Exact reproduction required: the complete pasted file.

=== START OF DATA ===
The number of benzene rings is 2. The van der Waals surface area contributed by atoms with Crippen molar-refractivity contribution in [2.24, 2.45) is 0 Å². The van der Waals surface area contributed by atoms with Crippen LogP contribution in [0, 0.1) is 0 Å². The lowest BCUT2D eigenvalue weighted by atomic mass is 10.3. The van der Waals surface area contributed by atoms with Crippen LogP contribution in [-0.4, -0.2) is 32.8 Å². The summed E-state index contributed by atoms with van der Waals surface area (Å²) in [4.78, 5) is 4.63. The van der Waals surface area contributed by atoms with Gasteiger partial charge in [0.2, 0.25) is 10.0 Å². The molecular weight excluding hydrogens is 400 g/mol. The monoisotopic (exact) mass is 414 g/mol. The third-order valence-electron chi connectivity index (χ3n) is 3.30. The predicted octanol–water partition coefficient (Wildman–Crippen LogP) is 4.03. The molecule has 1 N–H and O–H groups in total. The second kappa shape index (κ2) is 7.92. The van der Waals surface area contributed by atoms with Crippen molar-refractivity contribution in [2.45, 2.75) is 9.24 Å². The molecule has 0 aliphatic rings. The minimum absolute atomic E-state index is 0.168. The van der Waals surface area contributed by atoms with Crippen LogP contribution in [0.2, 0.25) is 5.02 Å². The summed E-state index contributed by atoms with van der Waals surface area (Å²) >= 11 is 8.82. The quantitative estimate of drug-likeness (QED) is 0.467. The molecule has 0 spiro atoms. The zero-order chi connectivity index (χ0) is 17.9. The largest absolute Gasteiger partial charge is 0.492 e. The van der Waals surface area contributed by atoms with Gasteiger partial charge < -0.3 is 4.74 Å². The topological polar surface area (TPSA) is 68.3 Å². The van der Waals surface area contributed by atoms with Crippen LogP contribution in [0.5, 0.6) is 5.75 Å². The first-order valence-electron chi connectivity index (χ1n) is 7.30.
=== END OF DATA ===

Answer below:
The number of benzene rings is 2. The van der Waals surface area contributed by atoms with Crippen molar-refractivity contribution in [2.24, 2.45) is 0 Å². The van der Waals surface area contributed by atoms with Crippen LogP contribution in [0, 0.1) is 0 Å². The lowest BCUT2D eigenvalue weighted by atomic mass is 10.3. The van der Waals surface area contributed by atoms with Crippen LogP contribution in [-0.4, -0.2) is 32.8 Å². The summed E-state index contributed by atoms with van der Waals surface area (Å²) in [4.78, 5) is 4.63. The van der Waals surface area contributed by atoms with Gasteiger partial charge in [0.2, 0.25) is 10.0 Å². The molecular weight excluding hydrogens is 400 g/mol. The monoisotopic (exact) mass is 414 g/mol. The third-order valence-electron chi connectivity index (χ3n) is 3.30. The predicted octanol–water partition coefficient (Wildman–Crippen LogP) is 4.03. The molecule has 1 N–H and O–H groups in total. The second kappa shape index (κ2) is 7.92. The van der Waals surface area contributed by atoms with Crippen molar-refractivity contribution in [2.45, 2.75) is 9.24 Å². The molecule has 0 aliphatic rings. The minimum absolute atomic E-state index is 0.168. The van der Waals surface area contributed by atoms with Crippen LogP contribution in [0.2, 0.25) is 5.02 Å². The summed E-state index contributed by atoms with van der Waals surface area (Å²) >= 11 is 8.82. The quantitative estimate of drug-likeness (QED) is 0.467. The molecule has 0 spiro atoms. The zero-order chi connectivity index (χ0) is 17.9. The largest absolute Gasteiger partial charge is 0.492 e. The van der Waals surface area contributed by atoms with Gasteiger partial charge < -0.3 is 4.74 Å². The topological polar surface area (TPSA) is 68.3 Å². The van der Waals surface area contributed by atoms with Crippen LogP contribution in [0.5, 0.6) is 5.75 Å². The first-order valence-electron chi connectivity index (χ1n) is 7.30.